Over half a million people in North Carolina rely on insurance made available under by the Affordable Care Act. Many are concerned about what happens if the federal health law is dismantled.
Venture into the black markets and you'll find foods unavailable in the cheaper state-run grocery stores. The military isn't just running the markets — it's getting rich off them, an AP probe finds.
State legislators in 30 states make $30,000 a year or less. New Mexico doesn't pay lawmakers at at all while those in New Hampshire make just $200 per two year term.
The 2018 Paralympic mascot is the Asiatic black bear, a symbol of Korean folklore. But behind the caricature, South Korea has a troubled relationship with the bears, farming them for their bile.
Most people's doctors put their health information in an electronic health record. Scientists are mining those records for clues to what treatments work best for individuals.
The numbers in 2016 were grim when it came to gun violence in the nation's third largest city.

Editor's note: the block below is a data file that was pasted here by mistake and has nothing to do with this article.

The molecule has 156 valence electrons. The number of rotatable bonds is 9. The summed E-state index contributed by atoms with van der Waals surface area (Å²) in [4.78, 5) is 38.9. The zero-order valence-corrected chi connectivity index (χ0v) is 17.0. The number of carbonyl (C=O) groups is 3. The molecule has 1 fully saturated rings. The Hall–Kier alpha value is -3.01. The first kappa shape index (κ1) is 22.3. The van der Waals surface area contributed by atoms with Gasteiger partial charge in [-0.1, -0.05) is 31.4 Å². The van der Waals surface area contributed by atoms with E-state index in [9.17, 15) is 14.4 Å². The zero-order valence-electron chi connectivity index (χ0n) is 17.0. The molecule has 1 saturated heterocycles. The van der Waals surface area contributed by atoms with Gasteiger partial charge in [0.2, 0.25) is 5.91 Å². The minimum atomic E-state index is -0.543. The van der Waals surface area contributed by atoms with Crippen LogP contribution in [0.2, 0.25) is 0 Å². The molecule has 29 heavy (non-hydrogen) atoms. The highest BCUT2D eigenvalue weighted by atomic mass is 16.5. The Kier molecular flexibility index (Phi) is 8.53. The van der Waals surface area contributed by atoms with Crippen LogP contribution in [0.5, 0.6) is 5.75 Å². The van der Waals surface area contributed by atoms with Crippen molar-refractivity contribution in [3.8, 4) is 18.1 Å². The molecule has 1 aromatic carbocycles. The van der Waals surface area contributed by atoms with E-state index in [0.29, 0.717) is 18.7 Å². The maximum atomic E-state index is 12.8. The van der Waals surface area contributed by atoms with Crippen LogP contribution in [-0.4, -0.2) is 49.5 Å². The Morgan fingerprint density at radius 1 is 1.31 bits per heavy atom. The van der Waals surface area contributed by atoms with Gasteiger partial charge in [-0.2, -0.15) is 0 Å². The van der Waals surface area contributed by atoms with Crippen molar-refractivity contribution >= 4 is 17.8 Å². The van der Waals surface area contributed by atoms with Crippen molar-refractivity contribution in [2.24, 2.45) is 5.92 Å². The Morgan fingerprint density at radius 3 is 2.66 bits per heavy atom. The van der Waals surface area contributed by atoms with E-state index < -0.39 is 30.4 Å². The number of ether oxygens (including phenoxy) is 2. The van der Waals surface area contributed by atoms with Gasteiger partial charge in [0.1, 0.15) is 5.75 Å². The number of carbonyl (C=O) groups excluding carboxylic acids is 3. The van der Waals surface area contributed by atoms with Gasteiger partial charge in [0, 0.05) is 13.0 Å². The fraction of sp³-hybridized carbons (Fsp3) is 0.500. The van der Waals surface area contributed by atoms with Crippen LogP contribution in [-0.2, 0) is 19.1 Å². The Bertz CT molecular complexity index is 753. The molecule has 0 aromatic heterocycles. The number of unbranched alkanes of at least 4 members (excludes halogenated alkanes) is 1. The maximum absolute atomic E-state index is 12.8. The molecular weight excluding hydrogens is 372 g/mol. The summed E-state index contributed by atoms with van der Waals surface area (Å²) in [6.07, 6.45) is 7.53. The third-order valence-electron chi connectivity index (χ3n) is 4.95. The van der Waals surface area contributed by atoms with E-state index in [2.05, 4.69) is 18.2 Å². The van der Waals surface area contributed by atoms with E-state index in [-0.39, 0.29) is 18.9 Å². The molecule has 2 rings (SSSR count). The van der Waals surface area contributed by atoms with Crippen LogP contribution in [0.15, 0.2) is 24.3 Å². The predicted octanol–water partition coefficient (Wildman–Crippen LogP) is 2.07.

Harvard Professor Ronald S. Sullivan Jr. talks about his work on criminal justice reform, and the last minute clemency requests to President Obama.
This week will be packed with Senate confirmation hearings for some of President-elect Donald Trump's top officials, but some nominees still have incomplete ethic reviews.
A 90-year-old Texas woman is trying to make "Juneteenth," a holiday that honors the freedom of slaves, a national holiday. She's walked around the country and will end her petition in Washington, D.C.
NPR's Michel Martin talks with ethicist and founder of the Ethics Alarm blog Jack Marshall about the moral and ethical implications of the death penalty decision for Dylann Roof.